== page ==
Lewis and Clark: Adventurers into the Unknown West

Roshan Patel
Mrs. Boone
English 8-AL
19, April, 1999

On May 21, 1804, the history of America would be altered once again. A group of men led by Lewis and Clark would embark on a mission to explore the west, unseen by white men. Thomas Jefferson organized an expedition that would explore the western region of America, try to find a water source running to the Pacific, and build the gateway for western expansion. The explorers traveled up the wide Missouri by keelboat and barge, across Idaho\'s swirling river rapids, over the snowy splendor of the Continental Divide, to Oregon\'s gleaming Pacific shore (Gilbert 882- caption). The Lewis and Clark expedition earned its place as one of the most famous explorations of time, and the factors that increased its fame in America were the preparations for the expedition, the route of the expedition, and its benefits.
A jigsaw puzzle of ideas and dreams interlocked to form the Lewis and Clark expedition similar to the growth of an acorn into a tree. Thomas Jefferson sent a secret message to Congress stressing the commercial benefits of the expedition (Duncan 8). He believed that America would benefit commercially by discovering a water passage through North America (Encarta CD-ROM). The President also told the ambassadors of France, Spain, and England that the expedition would be entirely scientific. The British and French ambassadors granted the United States permission to cross their territories, but Spain refused (Duncan 8). "At last, in early 1803, Jefferson\'s persistent dream of exploring the West- for the sake of science, commerce, and the national interest- seemed about to be fulfilled" (Duncan 8).
The Lewis and Clark expedition was given the name the Corps of Discovery by the President himself. To lead what he called his Corps of Discovery, President Thomas Jefferson turned to his personal secretary, Meriwether Lewis. "Capt. Lewis is brave, prudent, habituated to the woods, & familiar with Indian manners" (Duncan 8). In turn, Lewis chose William Clark as an equal "who would take over the full leadership should anything happen to him" (Snyder 15).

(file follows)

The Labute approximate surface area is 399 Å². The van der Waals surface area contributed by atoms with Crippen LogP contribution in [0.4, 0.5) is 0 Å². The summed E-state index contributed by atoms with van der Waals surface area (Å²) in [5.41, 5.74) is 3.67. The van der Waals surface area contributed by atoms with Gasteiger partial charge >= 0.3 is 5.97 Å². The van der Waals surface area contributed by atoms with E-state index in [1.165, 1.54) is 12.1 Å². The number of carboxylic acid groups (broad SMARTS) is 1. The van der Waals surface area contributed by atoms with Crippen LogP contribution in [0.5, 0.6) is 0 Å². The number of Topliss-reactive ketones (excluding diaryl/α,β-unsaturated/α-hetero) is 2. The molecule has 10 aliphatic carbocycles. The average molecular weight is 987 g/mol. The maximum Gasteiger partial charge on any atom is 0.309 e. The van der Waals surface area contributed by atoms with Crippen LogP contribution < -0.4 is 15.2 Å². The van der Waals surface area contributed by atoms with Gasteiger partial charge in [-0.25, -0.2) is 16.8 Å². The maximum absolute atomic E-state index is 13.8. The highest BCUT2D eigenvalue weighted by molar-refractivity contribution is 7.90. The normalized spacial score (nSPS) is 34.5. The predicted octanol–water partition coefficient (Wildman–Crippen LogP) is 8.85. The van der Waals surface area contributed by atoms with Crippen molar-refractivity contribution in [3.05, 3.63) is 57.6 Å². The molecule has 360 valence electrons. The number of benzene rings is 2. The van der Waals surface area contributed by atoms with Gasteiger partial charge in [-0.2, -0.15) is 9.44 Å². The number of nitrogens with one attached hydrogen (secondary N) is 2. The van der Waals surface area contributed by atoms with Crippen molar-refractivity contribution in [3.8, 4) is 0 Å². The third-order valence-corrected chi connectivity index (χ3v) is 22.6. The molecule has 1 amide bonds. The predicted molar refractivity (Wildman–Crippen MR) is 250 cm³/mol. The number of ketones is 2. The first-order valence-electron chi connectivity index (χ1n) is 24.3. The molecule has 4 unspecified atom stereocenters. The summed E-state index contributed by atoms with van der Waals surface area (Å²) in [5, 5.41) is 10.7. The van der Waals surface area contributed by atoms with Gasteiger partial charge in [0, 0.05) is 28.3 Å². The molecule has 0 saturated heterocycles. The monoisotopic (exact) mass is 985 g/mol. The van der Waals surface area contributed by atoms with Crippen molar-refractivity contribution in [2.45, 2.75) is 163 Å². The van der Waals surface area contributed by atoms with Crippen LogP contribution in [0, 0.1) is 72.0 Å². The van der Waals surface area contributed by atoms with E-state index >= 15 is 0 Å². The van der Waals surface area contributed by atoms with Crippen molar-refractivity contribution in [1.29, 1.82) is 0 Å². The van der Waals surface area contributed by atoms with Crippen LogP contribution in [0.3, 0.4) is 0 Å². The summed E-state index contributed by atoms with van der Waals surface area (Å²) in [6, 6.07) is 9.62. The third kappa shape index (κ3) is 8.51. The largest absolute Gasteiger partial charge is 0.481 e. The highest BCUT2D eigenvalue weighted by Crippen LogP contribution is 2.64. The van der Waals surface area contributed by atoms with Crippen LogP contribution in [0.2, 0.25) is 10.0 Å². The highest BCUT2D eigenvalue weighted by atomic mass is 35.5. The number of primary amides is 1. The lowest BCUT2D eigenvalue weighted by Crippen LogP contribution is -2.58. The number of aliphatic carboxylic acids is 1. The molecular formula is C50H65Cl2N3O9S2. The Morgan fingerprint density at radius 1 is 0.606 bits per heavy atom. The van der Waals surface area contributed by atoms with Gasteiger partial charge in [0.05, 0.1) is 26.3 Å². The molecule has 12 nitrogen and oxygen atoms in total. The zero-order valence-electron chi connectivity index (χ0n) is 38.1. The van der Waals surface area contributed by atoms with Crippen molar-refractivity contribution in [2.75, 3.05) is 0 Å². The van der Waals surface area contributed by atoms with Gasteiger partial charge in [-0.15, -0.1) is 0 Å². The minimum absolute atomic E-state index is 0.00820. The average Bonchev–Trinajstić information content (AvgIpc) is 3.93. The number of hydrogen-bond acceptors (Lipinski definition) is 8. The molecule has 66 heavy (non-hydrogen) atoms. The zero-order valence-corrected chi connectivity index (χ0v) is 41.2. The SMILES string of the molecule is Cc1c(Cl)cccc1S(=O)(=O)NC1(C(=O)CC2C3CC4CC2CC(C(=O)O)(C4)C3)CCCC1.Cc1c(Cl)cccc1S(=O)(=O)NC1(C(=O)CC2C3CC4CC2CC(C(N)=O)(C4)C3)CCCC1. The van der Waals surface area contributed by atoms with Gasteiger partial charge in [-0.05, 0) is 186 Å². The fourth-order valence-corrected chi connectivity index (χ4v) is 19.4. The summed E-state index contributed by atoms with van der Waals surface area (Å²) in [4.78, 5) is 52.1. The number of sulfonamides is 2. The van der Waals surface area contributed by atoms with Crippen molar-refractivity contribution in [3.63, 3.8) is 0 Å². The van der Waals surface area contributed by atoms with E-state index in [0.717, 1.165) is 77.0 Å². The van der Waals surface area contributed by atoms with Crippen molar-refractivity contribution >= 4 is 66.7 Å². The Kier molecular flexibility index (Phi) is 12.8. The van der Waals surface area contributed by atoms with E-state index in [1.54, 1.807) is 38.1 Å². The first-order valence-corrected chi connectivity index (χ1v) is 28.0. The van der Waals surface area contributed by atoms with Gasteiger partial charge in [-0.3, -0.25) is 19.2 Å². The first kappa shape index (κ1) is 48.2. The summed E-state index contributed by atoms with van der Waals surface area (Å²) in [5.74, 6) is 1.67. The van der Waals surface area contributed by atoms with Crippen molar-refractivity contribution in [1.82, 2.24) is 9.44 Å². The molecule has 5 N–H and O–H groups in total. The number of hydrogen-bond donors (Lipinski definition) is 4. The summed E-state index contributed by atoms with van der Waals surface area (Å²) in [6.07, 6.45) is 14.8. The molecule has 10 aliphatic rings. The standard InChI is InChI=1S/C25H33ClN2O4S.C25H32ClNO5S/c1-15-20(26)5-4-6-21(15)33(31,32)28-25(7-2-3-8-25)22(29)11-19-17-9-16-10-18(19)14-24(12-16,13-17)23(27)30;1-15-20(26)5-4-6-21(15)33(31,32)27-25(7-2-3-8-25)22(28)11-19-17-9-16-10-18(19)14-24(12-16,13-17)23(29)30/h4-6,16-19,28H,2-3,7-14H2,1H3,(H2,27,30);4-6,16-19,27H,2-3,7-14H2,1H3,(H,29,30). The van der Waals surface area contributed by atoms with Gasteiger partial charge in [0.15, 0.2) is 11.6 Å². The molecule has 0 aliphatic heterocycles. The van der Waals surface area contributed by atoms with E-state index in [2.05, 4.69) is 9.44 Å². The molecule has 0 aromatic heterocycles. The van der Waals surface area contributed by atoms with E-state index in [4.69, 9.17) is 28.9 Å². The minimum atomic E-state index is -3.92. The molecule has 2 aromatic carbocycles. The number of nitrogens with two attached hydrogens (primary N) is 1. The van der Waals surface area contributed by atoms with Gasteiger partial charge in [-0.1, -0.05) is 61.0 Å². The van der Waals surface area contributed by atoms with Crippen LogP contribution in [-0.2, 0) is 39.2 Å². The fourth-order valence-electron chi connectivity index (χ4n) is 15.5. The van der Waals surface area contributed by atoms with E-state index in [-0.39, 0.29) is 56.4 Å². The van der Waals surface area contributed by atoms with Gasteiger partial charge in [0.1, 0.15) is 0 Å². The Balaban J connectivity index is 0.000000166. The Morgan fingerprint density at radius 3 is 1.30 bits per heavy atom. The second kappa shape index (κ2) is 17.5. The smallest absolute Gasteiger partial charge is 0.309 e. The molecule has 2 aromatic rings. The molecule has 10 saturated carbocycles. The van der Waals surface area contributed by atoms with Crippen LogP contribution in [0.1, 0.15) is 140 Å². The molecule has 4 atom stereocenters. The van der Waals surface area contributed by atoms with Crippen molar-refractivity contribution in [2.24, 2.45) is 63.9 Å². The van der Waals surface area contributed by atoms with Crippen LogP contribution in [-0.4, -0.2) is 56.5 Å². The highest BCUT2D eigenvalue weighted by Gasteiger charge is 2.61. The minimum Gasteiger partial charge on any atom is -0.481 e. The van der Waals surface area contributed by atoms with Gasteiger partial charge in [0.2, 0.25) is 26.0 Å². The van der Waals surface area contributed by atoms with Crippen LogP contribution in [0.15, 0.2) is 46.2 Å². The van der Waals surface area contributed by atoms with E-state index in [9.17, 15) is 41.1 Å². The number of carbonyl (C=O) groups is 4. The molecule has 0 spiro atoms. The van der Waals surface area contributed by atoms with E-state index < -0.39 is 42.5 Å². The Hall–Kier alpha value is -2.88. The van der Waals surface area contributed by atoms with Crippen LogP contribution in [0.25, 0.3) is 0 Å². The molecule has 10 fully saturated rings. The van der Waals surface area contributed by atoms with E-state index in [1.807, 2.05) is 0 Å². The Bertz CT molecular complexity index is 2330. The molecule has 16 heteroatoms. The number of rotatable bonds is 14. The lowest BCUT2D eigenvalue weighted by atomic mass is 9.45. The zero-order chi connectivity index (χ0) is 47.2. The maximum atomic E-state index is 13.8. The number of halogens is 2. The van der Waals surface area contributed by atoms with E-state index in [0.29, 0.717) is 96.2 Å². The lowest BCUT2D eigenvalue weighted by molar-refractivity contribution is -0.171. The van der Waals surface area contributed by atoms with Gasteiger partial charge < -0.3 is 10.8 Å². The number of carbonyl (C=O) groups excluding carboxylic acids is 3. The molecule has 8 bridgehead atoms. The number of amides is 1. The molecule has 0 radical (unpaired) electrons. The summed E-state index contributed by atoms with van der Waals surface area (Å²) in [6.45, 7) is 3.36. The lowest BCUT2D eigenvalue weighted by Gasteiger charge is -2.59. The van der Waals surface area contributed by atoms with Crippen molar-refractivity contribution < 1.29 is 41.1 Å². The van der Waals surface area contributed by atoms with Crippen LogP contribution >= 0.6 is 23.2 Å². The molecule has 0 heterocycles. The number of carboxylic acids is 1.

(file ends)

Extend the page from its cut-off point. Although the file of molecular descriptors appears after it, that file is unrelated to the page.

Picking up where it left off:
The men who were recruited for the expedition were chosen in the same manner as the co-leaders themselves. Lewis later wrote to Clark, telling him of the expedition and asking him to help find "some good hunters, stout, healthy, unmarried men, accustomed to the woods, and capable of bearing bodily fatigue in a pretty considerable degree" (Snyder 15). Lewis and Clark recruited many civilian hunters, army soldiers, and French boatmen to prepare for the expedition (Encarta CD-ROM). The Corps of Discovery, comprising of Lewis, Clark, and the other recruited men, left St. Louis, Missouri after months of preparation in a fifty-five foot long keelboat, the Discovery, an enormous towboat named the Pathfinder, and several additional smaller boats (Snyder 33). Gerald Snyder described the departure of the Corps of Discovery in the book In the Footsteps of Lewis and Clark:
At four o\'clock in the afternoon - with no more fanfare than the boom of a bow gun and a few huzzahs from \'neighboring inhabitents\' along the bank - the last of a fleet of three boats swung out from the mouth of Wood River, some 20 miles north of St. Louis in Illinois Country. Crossing the broad Mississippi, the vessels \'proceeded on under a jentle brease up the Missourie\' (33).
The Corps of Discovery, comprising of about forty-eight men, had begun a quest to the West (Encarta CD-ROM). Ben York and Sacajawea were indeed helpful during meetings with Indians. "Ben York, Clark\'s Negro servant, sits amidships. He was a helpful ambassador; the Indians\' curiosity about his color often overcame their fear of his companions" (Everhart 647). Along the way, Sacajawea, her husband Charbonneu, and her son Baptiste would join the Corps of Discovery. Sacajawea "reconsiles all the Indians, as to our friendly intention," Clark wrote, "a woman with a party of men is a token of peace" (Everhart 646). This Corps of Discovery had begun a journey of perils and everlasting dangers.
President Thomas Jefferson made himself busy preparing for the Lewis and Clark expedition. He drafted and signed a letter for Lewis to keep, promising that the United States government would repay any goods taken or used in case of emergency (Duncan 14). He also developed